Friday, March 30, 2012

Indeed …

Marilynne Robinson Does Politics (Badly) — Commentary Magazine. (Hat tip, Dave Lull.)

No longer a human being who is seen clearly for a moment, the pickup driver is transmogrified into the symbol of a politics that Robinson reviles. The irony is that her own failure of generosity is entirely invisible to her. For immediately she sniffs: “There is at present a dearth of humane imagination for the integrity and mystery of other lives.” Very much including the lives of pickup drivers, apparently, if they oppose higher taxes!

Yeah, Robinson is all sweetness and light … until she runs into a Republican.


  1. There seems to be a lot of that lately (I'm thinking of Bloom and Fish), and I really don't understand it. These are fine thinkers, but when it comes to current politics, they can only think in terms of incredibly simpleminded and one-dimensional platitudes. They view anyone who isn't a Democrat as evil and stupid and a horror to be destroyed. Frank, any thoughts on the cause of this? Are they so ensconced that they literally never deal with anyone whose politics they disagree, so they can construct these idiotic caricatures of others?

  2. Well, Greg, Robinson's reference to the bumper sticker she saw and her reaction thereunto reminded me of a friend's remark some years ago about how awful the people were in some Kentucky town (I think it was Kentucky) she and her husband had lived in for a while. This seemed to be based entirely on the bumper stickers she saw, because, when I asked her if she had ever talked to any of these people and gotten to know them, she sheepishly admitted that she had not, preferring to hang with fellow academics. That was one reason I liked and wrote about Jim Ament's Waiting for Zoe. Having spent some time actually getting to know people around the country, the characters in Jim's book were immediately recognizable. I am afraid that few people are more parochial than many of our bien-pensant intellectuals.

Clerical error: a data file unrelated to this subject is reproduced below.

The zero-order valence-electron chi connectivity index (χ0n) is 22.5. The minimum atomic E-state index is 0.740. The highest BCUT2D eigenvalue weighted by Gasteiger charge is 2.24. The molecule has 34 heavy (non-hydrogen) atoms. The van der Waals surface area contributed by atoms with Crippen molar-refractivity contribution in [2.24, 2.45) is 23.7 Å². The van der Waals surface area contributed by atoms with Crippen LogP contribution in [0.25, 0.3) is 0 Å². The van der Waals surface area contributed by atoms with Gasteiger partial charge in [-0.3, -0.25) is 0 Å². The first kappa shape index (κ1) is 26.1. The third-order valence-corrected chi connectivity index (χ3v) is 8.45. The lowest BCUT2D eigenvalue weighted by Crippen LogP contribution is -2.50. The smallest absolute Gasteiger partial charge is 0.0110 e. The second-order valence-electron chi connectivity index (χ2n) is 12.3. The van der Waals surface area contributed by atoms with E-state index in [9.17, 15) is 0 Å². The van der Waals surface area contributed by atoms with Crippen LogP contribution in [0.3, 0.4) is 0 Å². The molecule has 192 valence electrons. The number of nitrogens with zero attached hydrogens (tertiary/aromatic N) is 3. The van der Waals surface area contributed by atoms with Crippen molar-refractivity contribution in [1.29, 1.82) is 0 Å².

3. Of course, such broad brush stroke caricatures are never opined in the opposite direction, say, generalizations about liberal academic elites that come from, say, Republican senators or presidential candidates! Of course.

    Personally, I don't see anyone involved in contemporary politics, or opinionating, who is guiltless of making sweeping generalizations about people they have never met. That includes these comments here. In my own experience, the most parochial people I've ever met have been east coast city-dwellers who like to portray everyone in the Midwest as hicks, but have never been here and met anyone. Certainly I have met parochial intellectuals, but I've personally met more of them on the opinion pages than in university. And at Nevada truck stops, when I've driven cross-country in recent years. If you want to hear conversations consisting of sweeping generalizations, try lunching at your local truck stop diner.

    I guess it really all does depend on who you talk to.

  4. Art Durkee nearly always comments here on links to my essays and reviews. But he lacks the courage to come over to Commentary and comment on them there.

    He has a good reason this time. If appended the above comment to my review of When I Was a Child I Read Books, it would be immediately obvious to everyone that he was doing something very little different from what I criticize Marilynne Robinson for doing. To repeat myself: “The dearth of specifics, the illiberality of paraphrase, the absence of quotation, the lack of integrity toward the other side in debate make it impossible to respond with much beyond an guttural monosyllabic snort.”

    To whom exactly, to what exactly, is he referring when he refers to “caricatures” from “the opposite side”? Who can tell? All that really matters to Durkee is that he feel superior and above the fray.